SEATTLE Eradicating malaria is not a vague, unrealistic aspiration but a tough, ambitious goal that can be reached within the next few decades, the billionaire philanthropist Bill Gates said on Tuesday.
In an interview with Reuters at his Gates Foundation's Malaria Forum in Seattle, the Microsoft founder who now spends his time and money on global health and development projects rejected skepticism about focusing his aim on wiping out the killer mosquito-borne disease worldwide.
"It's not a near-term goal," Gates said, but one that can "certainly" be achieved within his lifetime.
"I'd be disappointed if within 20 years we're not very close to eradicating this globally," he said.
Malaria currently kills about 780,000 people a year -- the vast majority of them children and babies in sub-Saharan Africa -- and is endemic in about 100 countries.
Gates said a renewed focus and substantial increases in funding for malaria, partly spurred by his call in 2007 for global eradication of the disease, was steadily "shrinking the malaria map" and would continue to do so.
He pointed to Madagascar, Papua New Guinea and Ethiopia as "likely early candidates" for being able to eliminate the disease from within their borders in the near future.
Giving a boost to anti-malaria efforts was news on Tuesday of an experimental vaccine from GlaxoSmithKline that halved the risk of African children getting malaria.
However experts stressed the vaccine was no quick fix for eradicating malaria. The new shot is less effective against the disease than other vaccines are against common infections such as polio and measles.
Gates' eradication call in 2007 -- the first time the "e-word" was revived since a global malaria eradication push launched in 1955 faltered and failed -- was seen by some experts in the field as an unwelcome and fanciful notion.
During the previous global eradication effort, the disease was eliminated in many wealthy countries, But when the political commitment and funding faded, malaria roared back across Africa, and in parts of Asia and South America.
Critics now fear that an emphasis on a distant goal of wiping out the disease worldwide will divert money and energy away from efforts to effectively control the disease and focus on bringing death rates and case numbers down.
According to Gates, this is not an either-or situation.
"I don't see eradication and control as two separate approaches," he said in a speech to delegates at the Malaria Forum conference. "To achieve elimination and eradication, we need to start with control, drive it up to very high levels, and sustain it."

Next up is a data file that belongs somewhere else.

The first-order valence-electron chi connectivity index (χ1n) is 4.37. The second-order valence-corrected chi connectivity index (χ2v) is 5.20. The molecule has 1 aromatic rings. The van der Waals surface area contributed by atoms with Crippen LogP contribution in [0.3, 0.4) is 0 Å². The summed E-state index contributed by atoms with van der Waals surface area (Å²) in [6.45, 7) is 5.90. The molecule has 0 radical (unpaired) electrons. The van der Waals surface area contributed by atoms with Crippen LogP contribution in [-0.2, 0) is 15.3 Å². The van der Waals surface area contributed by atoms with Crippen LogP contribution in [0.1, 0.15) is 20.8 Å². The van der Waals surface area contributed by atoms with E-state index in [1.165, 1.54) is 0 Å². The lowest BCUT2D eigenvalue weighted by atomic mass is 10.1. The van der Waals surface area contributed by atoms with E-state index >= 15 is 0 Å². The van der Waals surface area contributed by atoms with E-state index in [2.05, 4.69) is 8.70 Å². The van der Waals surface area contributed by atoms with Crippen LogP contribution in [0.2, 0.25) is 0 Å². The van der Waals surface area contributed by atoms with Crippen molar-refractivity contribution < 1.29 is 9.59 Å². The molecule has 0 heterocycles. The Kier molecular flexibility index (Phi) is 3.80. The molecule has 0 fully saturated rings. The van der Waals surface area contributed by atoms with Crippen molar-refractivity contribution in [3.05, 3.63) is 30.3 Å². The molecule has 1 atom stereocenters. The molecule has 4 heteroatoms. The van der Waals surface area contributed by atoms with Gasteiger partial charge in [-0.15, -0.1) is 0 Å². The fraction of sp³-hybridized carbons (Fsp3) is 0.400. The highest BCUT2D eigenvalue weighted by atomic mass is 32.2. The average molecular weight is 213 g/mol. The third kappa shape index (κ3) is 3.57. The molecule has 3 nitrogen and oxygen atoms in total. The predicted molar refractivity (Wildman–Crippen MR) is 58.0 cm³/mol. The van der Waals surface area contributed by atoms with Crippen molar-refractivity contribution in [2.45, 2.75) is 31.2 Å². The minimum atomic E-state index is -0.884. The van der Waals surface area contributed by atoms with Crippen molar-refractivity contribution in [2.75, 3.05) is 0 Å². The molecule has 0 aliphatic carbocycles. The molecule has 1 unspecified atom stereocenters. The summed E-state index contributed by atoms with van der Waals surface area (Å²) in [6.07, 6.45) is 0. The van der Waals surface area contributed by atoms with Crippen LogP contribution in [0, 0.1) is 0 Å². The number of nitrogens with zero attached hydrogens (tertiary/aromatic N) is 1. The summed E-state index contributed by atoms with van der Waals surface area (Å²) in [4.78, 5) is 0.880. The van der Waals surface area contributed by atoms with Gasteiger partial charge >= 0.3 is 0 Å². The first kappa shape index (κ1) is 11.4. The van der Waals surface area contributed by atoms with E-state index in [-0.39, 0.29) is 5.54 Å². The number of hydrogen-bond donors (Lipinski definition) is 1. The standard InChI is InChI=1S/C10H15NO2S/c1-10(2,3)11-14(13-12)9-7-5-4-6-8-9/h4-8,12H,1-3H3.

About 300 leading malaria scientists, global health leaders, policymakers and advocates attended the three-day conference, where Gates and other speakers highlighted progress made in the fight against malaria and urged the international community to keep up the fight.
According to a recent report by the Roll Back Malaria group, more than a million African children have been saved from the disease since 2000 and annual funding to fight malaria rose to $1.5 billion in 2010 from about $100 million in 2003.
World Health Organisation's (WHO) malaria experts said on Monday that a third of the 108 malarial countries are now on track to wipe out the disease within the next decade.
Gates urged skeptics to consider not just the potential for saving lives, but the eventual reductions in costs and the new opportunities lives saved
"The damage this disease does is quite incredible," he told Reuters. "And if you can achieve eradication in a particular country, it's phenomenal -- because it means you're not constantly funding insect spraying, and buying new nets when they wear out, getting malaria drugs in or buying diagnostics."
Despite the gains made in the fight against malaria, experts say the reality of the disease in much of Africa remains grim.
The WHO says African children under five years old accounted for 85 percent of the 781,000 malaria deaths in 2009, and the disease also costs the continent an estimated $12 billion annually in lost productivity.
"The parasite has been killing children and sapping the strength of whole populations for tens of thousands of years," Gates said. "Now we can chart a course to end it."
(Editing by Matthew Jones)
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